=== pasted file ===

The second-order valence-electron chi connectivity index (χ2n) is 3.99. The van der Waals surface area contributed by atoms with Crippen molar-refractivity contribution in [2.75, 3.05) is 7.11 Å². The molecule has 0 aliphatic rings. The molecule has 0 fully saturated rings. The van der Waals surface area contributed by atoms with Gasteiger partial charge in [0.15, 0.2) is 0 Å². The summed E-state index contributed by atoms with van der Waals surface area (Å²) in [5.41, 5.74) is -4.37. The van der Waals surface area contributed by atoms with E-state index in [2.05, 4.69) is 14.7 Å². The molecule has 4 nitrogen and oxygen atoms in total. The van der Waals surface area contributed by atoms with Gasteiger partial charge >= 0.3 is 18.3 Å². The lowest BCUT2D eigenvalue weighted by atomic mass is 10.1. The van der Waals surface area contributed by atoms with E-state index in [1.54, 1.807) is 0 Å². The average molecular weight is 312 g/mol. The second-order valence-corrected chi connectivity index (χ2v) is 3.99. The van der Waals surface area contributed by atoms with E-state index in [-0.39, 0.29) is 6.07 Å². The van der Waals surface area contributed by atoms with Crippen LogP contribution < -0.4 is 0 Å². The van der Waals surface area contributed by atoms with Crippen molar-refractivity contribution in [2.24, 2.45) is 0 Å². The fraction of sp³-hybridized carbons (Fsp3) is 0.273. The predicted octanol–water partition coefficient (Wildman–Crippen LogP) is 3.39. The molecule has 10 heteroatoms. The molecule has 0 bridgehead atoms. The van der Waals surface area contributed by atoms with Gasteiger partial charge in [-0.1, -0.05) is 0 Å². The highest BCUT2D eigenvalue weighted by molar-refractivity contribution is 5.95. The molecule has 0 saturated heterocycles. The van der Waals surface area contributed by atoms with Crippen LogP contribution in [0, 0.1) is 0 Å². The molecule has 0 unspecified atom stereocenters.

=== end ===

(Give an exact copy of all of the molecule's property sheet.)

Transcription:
The second-order valence-electron chi connectivity index (χ2n) is 3.99. The van der Waals surface area contributed by atoms with Crippen molar-refractivity contribution in [2.75, 3.05) is 7.11 Å². The molecule has 0 aliphatic rings. The molecule has 0 fully saturated rings. The van der Waals surface area contributed by atoms with Gasteiger partial charge in [0.15, 0.2) is 0 Å². The summed E-state index contributed by atoms with van der Waals surface area (Å²) in [5.41, 5.74) is -4.37. The van der Waals surface area contributed by atoms with E-state index in [2.05, 4.69) is 14.7 Å². The molecule has 4 nitrogen and oxygen atoms in total. The van der Waals surface area contributed by atoms with Gasteiger partial charge >= 0.3 is 18.3 Å². The lowest BCUT2D eigenvalue weighted by atomic mass is 10.1. The van der Waals surface area contributed by atoms with E-state index in [1.54, 1.807) is 0 Å². The average molecular weight is 312 g/mol. The second-order valence-corrected chi connectivity index (χ2v) is 3.99. The van der Waals surface area contributed by atoms with E-state index in [-0.39, 0.29) is 6.07 Å². The van der Waals surface area contributed by atoms with Crippen LogP contribution < -0.4 is 0 Å². The van der Waals surface area contributed by atoms with Crippen molar-refractivity contribution in [2.24, 2.45) is 0 Å². The fraction of sp³-hybridized carbons (Fsp3) is 0.273. The predicted octanol–water partition coefficient (Wildman–Crippen LogP) is 3.39. The molecule has 10 heteroatoms. The molecule has 0 bridgehead atoms. The van der Waals surface area contributed by atoms with Gasteiger partial charge in [-0.1, -0.05) is 0 Å². The highest BCUT2D eigenvalue weighted by molar-refractivity contribution is 5.95. The molecule has 0 saturated heterocycles. The van der Waals surface area contributed by atoms with Crippen LogP contribution in [0, 0.1) is 0 Å². The molecule has 0 unspecified atom stereocenters.